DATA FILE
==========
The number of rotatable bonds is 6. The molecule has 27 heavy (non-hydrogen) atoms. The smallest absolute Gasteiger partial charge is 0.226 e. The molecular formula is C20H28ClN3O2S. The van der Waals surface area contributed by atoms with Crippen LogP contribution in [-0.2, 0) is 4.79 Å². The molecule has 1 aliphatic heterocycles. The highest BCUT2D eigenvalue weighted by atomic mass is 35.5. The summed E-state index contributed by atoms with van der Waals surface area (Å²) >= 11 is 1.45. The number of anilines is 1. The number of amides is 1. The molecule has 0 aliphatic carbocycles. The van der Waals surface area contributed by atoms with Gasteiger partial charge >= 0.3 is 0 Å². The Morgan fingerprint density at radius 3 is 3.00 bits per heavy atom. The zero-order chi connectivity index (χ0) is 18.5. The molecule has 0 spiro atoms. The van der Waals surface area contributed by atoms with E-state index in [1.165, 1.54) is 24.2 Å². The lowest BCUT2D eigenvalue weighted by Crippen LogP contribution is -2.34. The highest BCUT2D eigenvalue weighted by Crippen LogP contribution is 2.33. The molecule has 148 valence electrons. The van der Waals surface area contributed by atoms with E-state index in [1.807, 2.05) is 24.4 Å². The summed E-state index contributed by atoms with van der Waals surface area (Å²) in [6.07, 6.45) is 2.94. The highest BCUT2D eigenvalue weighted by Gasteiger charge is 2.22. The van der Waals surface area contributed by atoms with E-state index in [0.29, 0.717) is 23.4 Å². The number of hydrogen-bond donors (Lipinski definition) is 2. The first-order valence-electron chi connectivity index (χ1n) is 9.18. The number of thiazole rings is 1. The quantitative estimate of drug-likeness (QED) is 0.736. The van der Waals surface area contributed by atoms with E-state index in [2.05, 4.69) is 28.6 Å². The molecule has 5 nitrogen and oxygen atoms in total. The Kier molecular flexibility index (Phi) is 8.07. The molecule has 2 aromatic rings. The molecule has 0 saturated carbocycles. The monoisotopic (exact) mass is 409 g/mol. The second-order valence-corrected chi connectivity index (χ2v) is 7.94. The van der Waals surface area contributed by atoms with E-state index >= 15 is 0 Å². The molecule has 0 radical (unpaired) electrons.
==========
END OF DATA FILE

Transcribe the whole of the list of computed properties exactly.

The number of rotatable bonds is 6. The molecule has 27 heavy (non-hydrogen) atoms. The smallest absolute Gasteiger partial charge is 0.226 e. The molecular formula is C20H28ClN3O2S. The van der Waals surface area contributed by atoms with Crippen LogP contribution in [-0.2, 0) is 4.79 Å². The molecule has 1 aliphatic heterocycles. The highest BCUT2D eigenvalue weighted by atomic mass is 35.5. The summed E-state index contributed by atoms with van der Waals surface area (Å²) >= 11 is 1.45. The number of anilines is 1. The number of amides is 1. The molecule has 0 aliphatic carbocycles. The van der Waals surface area contributed by atoms with Gasteiger partial charge >= 0.3 is 0 Å². The Morgan fingerprint density at radius 3 is 3.00 bits per heavy atom. The zero-order chi connectivity index (χ0) is 18.5. The molecule has 0 spiro atoms. The van der Waals surface area contributed by atoms with E-state index in [1.165, 1.54) is 24.2 Å². The lowest BCUT2D eigenvalue weighted by Crippen LogP contribution is -2.34. The highest BCUT2D eigenvalue weighted by Crippen LogP contribution is 2.33. The molecule has 148 valence electrons. The van der Waals surface area contributed by atoms with E-state index in [1.807, 2.05) is 24.4 Å². The summed E-state index contributed by atoms with van der Waals surface area (Å²) in [6.07, 6.45) is 2.94. The highest BCUT2D eigenvalue weighted by Gasteiger charge is 2.22. The van der Waals surface area contributed by atoms with E-state index in [0.29, 0.717) is 23.4 Å². The number of hydrogen-bond donors (Lipinski definition) is 2. The first-order valence-electron chi connectivity index (χ1n) is 9.18. The number of thiazole rings is 1. The quantitative estimate of drug-likeness (QED) is 0.736. The van der Waals surface area contributed by atoms with E-state index in [2.05, 4.69) is 28.6 Å². The molecule has 5 nitrogen and oxygen atoms in total. The Kier molecular flexibility index (Phi) is 8.07. The molecule has 2 aromatic rings. The molecule has 0 saturated carbocycles. The monoisotopic (exact) mass is 409 g/mol. The second-order valence-corrected chi connectivity index (χ2v) is 7.94. The van der Waals surface area contributed by atoms with E-state index >= 15 is 0 Å². The molecule has 0 radical (unpaired) electrons.